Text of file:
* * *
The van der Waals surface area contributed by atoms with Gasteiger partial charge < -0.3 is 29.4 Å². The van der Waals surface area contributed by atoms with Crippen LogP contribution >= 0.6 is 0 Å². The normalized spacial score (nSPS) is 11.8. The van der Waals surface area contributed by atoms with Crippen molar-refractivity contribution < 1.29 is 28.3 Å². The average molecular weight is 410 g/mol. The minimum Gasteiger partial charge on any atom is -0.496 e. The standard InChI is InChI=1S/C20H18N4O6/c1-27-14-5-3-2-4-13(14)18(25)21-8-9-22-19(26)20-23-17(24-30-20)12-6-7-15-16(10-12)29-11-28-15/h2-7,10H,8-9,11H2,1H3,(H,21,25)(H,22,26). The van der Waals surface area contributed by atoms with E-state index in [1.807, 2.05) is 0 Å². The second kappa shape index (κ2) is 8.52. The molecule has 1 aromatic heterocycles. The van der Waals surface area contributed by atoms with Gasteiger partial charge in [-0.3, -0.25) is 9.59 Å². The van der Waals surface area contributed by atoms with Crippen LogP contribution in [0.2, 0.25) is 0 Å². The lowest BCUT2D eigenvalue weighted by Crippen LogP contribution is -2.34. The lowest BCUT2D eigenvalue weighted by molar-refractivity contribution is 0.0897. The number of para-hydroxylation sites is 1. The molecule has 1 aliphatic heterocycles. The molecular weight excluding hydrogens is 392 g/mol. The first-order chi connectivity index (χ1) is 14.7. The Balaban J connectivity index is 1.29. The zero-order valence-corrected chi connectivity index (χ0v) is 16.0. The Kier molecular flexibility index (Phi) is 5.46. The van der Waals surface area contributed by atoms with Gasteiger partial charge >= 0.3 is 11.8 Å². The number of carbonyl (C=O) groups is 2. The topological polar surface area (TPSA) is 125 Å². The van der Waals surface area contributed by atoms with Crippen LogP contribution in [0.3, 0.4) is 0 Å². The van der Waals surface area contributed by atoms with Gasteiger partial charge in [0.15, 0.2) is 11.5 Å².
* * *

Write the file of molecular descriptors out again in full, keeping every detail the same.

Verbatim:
The van der Waals surface area contributed by atoms with Gasteiger partial charge < -0.3 is 29.4 Å². The van der Waals surface area contributed by atoms with Crippen LogP contribution >= 0.6 is 0 Å². The normalized spacial score (nSPS) is 11.8. The van der Waals surface area contributed by atoms with Crippen molar-refractivity contribution < 1.29 is 28.3 Å². The average molecular weight is 410 g/mol. The minimum Gasteiger partial charge on any atom is -0.496 e. The standard InChI is InChI=1S/C20H18N4O6/c1-27-14-5-3-2-4-13(14)18(25)21-8-9-22-19(26)20-23-17(24-30-20)12-6-7-15-16(10-12)29-11-28-15/h2-7,10H,8-9,11H2,1H3,(H,21,25)(H,22,26). The van der Waals surface area contributed by atoms with E-state index in [1.807, 2.05) is 0 Å². The second kappa shape index (κ2) is 8.52. The molecule has 1 aromatic heterocycles. The van der Waals surface area contributed by atoms with Gasteiger partial charge in [-0.3, -0.25) is 9.59 Å². The van der Waals surface area contributed by atoms with Crippen LogP contribution in [0.2, 0.25) is 0 Å². The lowest BCUT2D eigenvalue weighted by Crippen LogP contribution is -2.34. The lowest BCUT2D eigenvalue weighted by molar-refractivity contribution is 0.0897. The number of para-hydroxylation sites is 1. The molecule has 1 aliphatic heterocycles. The molecular weight excluding hydrogens is 392 g/mol. The first-order chi connectivity index (χ1) is 14.7. The Balaban J connectivity index is 1.29. The zero-order valence-corrected chi connectivity index (χ0v) is 16.0. The Kier molecular flexibility index (Phi) is 5.46. The van der Waals surface area contributed by atoms with Gasteiger partial charge >= 0.3 is 11.8 Å². The number of carbonyl (C=O) groups is 2. The topological polar surface area (TPSA) is 125 Å². The van der Waals surface area contributed by atoms with Crippen LogP contribution in [0.3, 0.4) is 0 Å². The van der Waals surface area contributed by atoms with Gasteiger partial charge in [0.15, 0.2) is 11.5 Å².